Some cookbooks were created to be very niche. This can be fun for chefs that are experimenting with a specific ingredient. Those who are interested in expanding their baking skills can look into cookbooks that only make desserts using filo dough. For those who love sweets, cookbooks solely covering recipes made from maple sugar are available. There are even cookbooks that have three-course meals designed around avocados, a trendy new ingredient many people interested in health are eating.
Foodies will be happy to find that cookbooks can also be organized by your favorite type of food. Whether you love pasta, cupcakes, or sushi, the library will be able to supply the perfect cookbook to satisfy your cravings.
Lastly, you can also search through collections based on your own expertise level. Browse through endless stacks to find the best quick and easy cookbooks or the best cookbook for beginners. It doesn’t take too long to find one that fits your needs and caters to the lifestyle you have.
Plenty of libraries across the country house cookbook collections suitable for the cookbook beginner or the seasoned chef. The J. Erik Jonsson Central Library has many bookshelves of cookbooks to explore, not to mention the 16,755 cookbooks they have access to through the Dallas Public Library system. The e-book collection adds to this. With nearly 9,000 cookbooks available digitally, patrons have extensive options to choose from. The library is always adding dozens of new titles on a weekly basis. Collections as large as this are expansive and include older cookbooks that go far back in time.
Cookbooks used to only be intended for those in the upper class. Older cookbooks consisted of more than just recipes. Ancient collections gave instructions on how to concoct medicine in addition to dinner ideas. There’s a number of libraries today that allow patrons to look through these older recipes. The Library of Congress houses Libro de arte coquinaria, a 15th-century Italian manuscript written by a well-known chef. The Free Library of Philadelphia owns a copy of The Art of Cookery Made Plain and Easy. This cookbook consists of many household recipes commonly used in British kitchens. This book was so popular that many of the United States’ Founding Fathers owned copies. For those interested in exploring ancient cookbooks and trying out recipes of the past, use the Atlas Obscura to start your search.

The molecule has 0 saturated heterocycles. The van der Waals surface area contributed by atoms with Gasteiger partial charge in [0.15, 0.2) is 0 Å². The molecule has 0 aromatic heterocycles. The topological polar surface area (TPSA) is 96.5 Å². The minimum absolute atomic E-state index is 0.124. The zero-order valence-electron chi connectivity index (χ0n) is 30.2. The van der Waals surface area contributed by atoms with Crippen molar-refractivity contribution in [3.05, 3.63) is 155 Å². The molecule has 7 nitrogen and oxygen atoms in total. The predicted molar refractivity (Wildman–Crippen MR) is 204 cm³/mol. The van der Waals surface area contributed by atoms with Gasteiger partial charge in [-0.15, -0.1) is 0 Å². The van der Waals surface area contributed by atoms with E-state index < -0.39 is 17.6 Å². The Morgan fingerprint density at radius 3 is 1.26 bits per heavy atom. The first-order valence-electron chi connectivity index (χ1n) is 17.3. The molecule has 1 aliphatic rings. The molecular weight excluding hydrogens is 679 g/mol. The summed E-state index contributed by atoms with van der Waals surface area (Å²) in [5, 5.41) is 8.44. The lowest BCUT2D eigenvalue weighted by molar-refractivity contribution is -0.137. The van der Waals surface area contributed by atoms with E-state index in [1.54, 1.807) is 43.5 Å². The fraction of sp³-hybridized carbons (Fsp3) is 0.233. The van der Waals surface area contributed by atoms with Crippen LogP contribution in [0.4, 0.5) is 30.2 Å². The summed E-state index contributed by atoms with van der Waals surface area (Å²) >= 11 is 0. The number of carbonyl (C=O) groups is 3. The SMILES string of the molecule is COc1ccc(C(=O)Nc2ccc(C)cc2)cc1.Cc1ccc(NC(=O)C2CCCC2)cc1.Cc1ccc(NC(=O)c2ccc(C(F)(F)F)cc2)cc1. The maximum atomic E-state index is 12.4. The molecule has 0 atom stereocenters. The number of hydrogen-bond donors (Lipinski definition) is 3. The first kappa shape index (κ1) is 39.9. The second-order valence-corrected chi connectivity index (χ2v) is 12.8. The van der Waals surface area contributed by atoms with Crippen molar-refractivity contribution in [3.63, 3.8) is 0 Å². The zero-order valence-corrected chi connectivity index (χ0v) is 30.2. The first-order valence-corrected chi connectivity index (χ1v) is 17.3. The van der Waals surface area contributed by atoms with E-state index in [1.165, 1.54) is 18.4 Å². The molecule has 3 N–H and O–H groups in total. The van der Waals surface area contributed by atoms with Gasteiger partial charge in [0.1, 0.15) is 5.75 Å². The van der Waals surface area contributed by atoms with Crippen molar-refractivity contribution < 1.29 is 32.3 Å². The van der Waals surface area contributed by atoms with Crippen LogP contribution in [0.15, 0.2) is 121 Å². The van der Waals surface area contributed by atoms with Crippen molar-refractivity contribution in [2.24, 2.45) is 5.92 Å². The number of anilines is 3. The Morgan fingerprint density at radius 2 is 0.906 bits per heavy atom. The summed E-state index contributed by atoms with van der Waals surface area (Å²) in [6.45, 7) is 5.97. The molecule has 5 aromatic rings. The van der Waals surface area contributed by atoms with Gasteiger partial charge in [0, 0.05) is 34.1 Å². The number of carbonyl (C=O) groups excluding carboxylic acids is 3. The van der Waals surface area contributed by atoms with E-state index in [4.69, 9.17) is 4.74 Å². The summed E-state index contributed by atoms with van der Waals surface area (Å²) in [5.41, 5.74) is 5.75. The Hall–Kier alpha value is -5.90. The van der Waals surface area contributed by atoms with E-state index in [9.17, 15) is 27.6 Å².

Library collections aren’t just made up of old recipes and trendy, new cookbooks. Libraries like The Lepper Library in Lisbon are also interested in preserving the culture of their local community. The library board of directors, Carol Deichler, came up with the idea to add a specialized collection of cookbooks to their Genealogy Room. This collection will be made up of cookbooks from community organizations like local churches or social clubs. The idea came from her own family’s experiences and the library is currently accepting new additions to their collection.